Treadmill is the first of what we call the decline-side stages of the Predictable Success model. What is interesting about this decline-side designation is most businesses are still growing when they enter Treadmill. The problem is, a business in Treadmill has begun to lose or even suppress the visionary risk-taking that brought it this far. It is often so subtle that most within the organization don’t even notice, and those outside of the organization (especially stockholders) will likely be happier than ever. What no one realizes is that the fate of the entire organization is decided in Treadmill.

Getting into Treadmill

You’ll likely remember from these articles on Whitewater and Predictable Success that an organization reaches Predictable Success by adopting systems and processes across the organization. These systems and processes balance out vision and creativity, harnessing their value and capitalizing on it at scale. Doing this allows the organization to deliver consistent quality, even in the face of complexity, and reach its maximum growth potential.

Staying in Predictable Success is all about maintaining this tension and pulling on everyone in the organization to truly innovate. Still, the gravity within the organization is pulling hard.

Whitewater feels really bad, and Predictable Success generally feels really good. And, having experienced both leaders in the organization will push to avoid falling back into Whitewater. Knowing that systems and processes got them out of Whitewater, what do you think they do when problems and difficulties arise in the organization?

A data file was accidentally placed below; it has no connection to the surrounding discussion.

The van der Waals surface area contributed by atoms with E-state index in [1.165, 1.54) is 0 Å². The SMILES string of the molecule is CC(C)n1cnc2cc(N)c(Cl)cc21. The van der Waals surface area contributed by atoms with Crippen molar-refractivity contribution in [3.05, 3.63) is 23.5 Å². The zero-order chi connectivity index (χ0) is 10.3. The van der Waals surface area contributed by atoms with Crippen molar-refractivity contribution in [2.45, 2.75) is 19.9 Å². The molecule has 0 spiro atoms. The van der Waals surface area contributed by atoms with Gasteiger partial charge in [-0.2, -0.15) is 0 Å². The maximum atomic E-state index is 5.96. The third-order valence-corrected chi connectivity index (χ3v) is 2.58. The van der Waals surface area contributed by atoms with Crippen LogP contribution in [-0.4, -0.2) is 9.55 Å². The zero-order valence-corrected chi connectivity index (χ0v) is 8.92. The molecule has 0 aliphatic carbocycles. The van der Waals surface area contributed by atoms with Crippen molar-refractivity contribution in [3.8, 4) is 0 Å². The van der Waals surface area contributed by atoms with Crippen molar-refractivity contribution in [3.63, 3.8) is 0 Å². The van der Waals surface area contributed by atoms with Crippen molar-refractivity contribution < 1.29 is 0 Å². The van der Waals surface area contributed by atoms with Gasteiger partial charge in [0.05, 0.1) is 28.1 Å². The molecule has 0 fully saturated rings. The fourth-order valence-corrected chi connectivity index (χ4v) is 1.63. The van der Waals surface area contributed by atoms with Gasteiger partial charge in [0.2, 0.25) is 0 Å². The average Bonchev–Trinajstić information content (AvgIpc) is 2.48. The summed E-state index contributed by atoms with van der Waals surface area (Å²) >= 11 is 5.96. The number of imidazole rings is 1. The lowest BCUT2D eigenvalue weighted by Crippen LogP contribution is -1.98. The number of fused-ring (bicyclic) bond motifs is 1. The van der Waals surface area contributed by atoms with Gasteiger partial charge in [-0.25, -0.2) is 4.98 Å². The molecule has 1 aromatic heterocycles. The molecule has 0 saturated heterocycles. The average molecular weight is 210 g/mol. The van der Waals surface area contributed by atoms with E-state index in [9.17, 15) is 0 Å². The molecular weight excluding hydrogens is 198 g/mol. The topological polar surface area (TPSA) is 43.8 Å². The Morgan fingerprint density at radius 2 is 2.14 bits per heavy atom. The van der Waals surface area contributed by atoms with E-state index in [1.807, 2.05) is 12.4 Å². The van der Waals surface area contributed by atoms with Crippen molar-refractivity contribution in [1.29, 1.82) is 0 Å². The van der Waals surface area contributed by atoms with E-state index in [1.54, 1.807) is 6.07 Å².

They increasingly look to systems and processes to save the day. And it works. New systems are implemented, and old systems are upgraded, gaining new efficiencies and eliminating problems each step of the way. Processes for production, communication, sales, and support all mature. The result is a much more efficient organization. And this is a good thing, right?

There is nothing inherently wrong with efficiency, but gains in efficiency can come at the cost of effectiveness when overvalued.

There is nothing inherently wrong with efficiency, but gains in efficiency can come at the cost of effectiveness when overvalued. Click To Tweet

What then happens within the organization is these ever-expanding systems and processes get out of balance and start to stifle visionary risk-taking.

Form starts to edge out function. Face time is more important than delivering; filling out checklists is more important than what the checklist was intended to achieve. The organization is for the first time in its history over-processed.

And that is how organizations find themselves in Treadmill. Left unchecked, this progression toward systematization will not only continue but accelerate, forcing the organization past the point of no return and into the penultimate stage of the Predictable Success lifecycle, the Big Rut.

However, if leadership can recognize the threat, they can still reverse course and pull the organization back into Predictable Success for years or even decades.

Getting out of Treadmill

If you look at the model depicted at the start of this article, you will notice that Treadmill is depicted as a squiggly line. This is because Treadmill doesn’t feel comfortable, especially for Operators and even more for Visionaries. There is a growing rift that has to give way. The organization either has to get back to Predictable Success, or the Visionaries have to go (or be quiet).

Fortunately, this very problem is the warning flag that allows the business to recognize it has drifted and return to its proper course. That flag is typically waved in the hands of the Visionary. At some point, he or she has had enough. Recognizing systems and processes are great, but out of control, they fight to bring the risk-taking and innovation back and reignite the entrepreneurial spark in the organization.

If you can catch it in time, there is a high degree of success for the Visionary who’s willing to fight to lessen these processes and get the organization back into winning form. Here are the strategies we recommend to make this process as quick and painless as possible.